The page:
Join us Tuesday, December 13, 2016 at 10:00 a.m. Pacific for the first webinar session in which Willis provides a brief overview of the complete course, explaining the topics to be covered and describing the rationale for the course.

Sign up for the webinar now!

This week in Linux and OSS news, The Linux Foundation’s Hyperledger Project continues to grow rapidly as its membership hits 100, Arpit Joshipura comes aboard The Linux Foundation’s staff as an OSS networking specialist, and more! Read up on the latest industry news with this weekly digest

1) The blockchain project continues to grow at an unprecedented speed.

Linux Foundation’s Blockchain Collective Hyperledger Hits 100 Members– Blockchain News

2) Arpit Joshipura, veteran tech exec who has worked at Dell, Ericsson and Nortel joins The Linux Foundation.

Linux Foundation Adds an Open Source Networking Specialist to the Team– NetworkWorld

3) A new Google program aimed at continuously fuzzing open source software has already detected over 150 bugs.

Google Debuts Continuous Fuzzer for Open Source Software– ThreatPost

4) AMD is bringing FreeSync support to Linux

AMD strengthens gaming and VR on Linux with graphics improvements– PC World

5) Bryan Lunduke makes his annual open source predictions for the upcoming year.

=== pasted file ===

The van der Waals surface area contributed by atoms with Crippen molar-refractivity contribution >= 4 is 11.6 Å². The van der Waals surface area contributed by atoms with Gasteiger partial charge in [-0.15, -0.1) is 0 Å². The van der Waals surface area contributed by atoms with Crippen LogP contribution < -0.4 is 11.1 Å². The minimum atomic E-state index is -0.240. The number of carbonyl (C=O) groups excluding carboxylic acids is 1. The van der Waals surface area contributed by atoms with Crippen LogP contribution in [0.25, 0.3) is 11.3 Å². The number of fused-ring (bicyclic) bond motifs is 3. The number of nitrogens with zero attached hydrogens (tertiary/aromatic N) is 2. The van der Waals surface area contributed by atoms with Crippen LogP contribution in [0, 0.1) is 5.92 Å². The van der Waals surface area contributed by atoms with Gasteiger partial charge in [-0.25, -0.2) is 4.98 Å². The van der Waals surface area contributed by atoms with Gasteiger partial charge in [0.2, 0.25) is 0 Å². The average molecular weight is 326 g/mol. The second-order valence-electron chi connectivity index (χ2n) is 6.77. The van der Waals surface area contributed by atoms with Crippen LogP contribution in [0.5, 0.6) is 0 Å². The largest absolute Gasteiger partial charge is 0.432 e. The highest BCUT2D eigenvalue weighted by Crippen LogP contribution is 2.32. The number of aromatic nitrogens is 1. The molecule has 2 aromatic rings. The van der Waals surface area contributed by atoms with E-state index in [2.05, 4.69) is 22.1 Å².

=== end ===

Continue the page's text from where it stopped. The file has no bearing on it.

7 Linux Predictions for 2017– NetworkWorld

The Linux Foundation today released its third annual “Guide to the Open Cloud” report on current trends and open source projects in cloud computing.

The report aggregates and analyzes industry research to provide insights on how trends in containers, microservices, and more shape cloud computing today. It also defines the open source cloud and cloud native computing and discusses why the open cloud is important to just about every industry.

“From banking and finance to automotive and healthcare, companies are facing the reality that they’re now in the technology business. In this new reality, cloud strategies can make or break an organization’s market success. And successful cloud strategies are built on Linux and open source software,” according to the report.

A list of 75 projects at the end of the report serves as a directory for IT managers and practitioners looking to build, manage, and monitor their cloud resources. These are the projects to know about, try out, and contribute to in order to ensure your business stays competitive in the cloud.

The projects are organized into key categories of cloud infrastructure including IaaS, PaaS, virtualization, containers, cloud operating systems, DevOps, configuration management, logging and monitoring, software-defined networking (SDN), software-defined storage, and networking for containers.

New this year is the addition of a section on container management and automation tools, which is a hot area for development as companies race to fill the growing need to manage highly distributed, cloud-native applications. Traditional DevOps CI/CD tools have also been collected in a separate category, though functionality can overlap.

These additions reflect a movement toward the use of public cloud services and microservices architectures which is changing the nature of open source cloud computing.

“A whole new class of open source cloud computing projects has now begun to leverage the elasticity of the public cloud and enable applications designed and built to run on it,” according to the report.

To learn more about current trends in cloud computing and to see a full list of the most useful, influential, and promising open source cloud projects, download the report now.